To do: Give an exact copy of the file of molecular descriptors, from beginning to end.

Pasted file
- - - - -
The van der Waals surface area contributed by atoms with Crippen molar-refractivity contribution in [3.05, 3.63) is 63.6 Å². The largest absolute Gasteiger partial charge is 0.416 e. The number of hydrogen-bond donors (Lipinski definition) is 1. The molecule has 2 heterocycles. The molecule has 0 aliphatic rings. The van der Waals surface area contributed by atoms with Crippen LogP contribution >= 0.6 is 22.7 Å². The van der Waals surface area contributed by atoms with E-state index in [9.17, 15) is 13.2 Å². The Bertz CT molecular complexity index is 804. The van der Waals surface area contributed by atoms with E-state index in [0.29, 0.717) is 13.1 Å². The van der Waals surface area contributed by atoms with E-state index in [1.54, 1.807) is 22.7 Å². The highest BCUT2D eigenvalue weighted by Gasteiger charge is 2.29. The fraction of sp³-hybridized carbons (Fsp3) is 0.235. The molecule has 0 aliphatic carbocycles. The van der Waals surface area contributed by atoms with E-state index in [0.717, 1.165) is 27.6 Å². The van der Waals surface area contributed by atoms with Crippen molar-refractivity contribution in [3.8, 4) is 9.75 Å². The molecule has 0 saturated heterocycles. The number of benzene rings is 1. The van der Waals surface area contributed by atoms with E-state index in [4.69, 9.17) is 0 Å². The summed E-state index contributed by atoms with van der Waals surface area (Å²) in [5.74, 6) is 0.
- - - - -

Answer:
The van der Waals surface area contributed by atoms with Crippen molar-refractivity contribution in [3.05, 3.63) is 63.6 Å². The largest absolute Gasteiger partial charge is 0.416 e. The number of hydrogen-bond donors (Lipinski definition) is 1. The molecule has 2 heterocycles. The molecule has 0 aliphatic rings. The van der Waals surface area contributed by atoms with Crippen LogP contribution >= 0.6 is 22.7 Å². The van der Waals surface area contributed by atoms with E-state index in [9.17, 15) is 13.2 Å². The Bertz CT molecular complexity index is 804. The van der Waals surface area contributed by atoms with E-state index in [0.29, 0.717) is 13.1 Å². The van der Waals surface area contributed by atoms with E-state index in [1.54, 1.807) is 22.7 Å². The highest BCUT2D eigenvalue weighted by Gasteiger charge is 2.29. The fraction of sp³-hybridized carbons (Fsp3) is 0.235. The molecule has 0 aliphatic carbocycles. The van der Waals surface area contributed by atoms with E-state index in [0.717, 1.165) is 27.6 Å². The van der Waals surface area contributed by atoms with Crippen molar-refractivity contribution in [3.8, 4) is 9.75 Å². The molecule has 0 saturated heterocycles. The number of benzene rings is 1. The van der Waals surface area contributed by atoms with E-state index in [4.69, 9.17) is 0 Å². The summed E-state index contributed by atoms with van der Waals surface area (Å²) in [5.74, 6) is 0.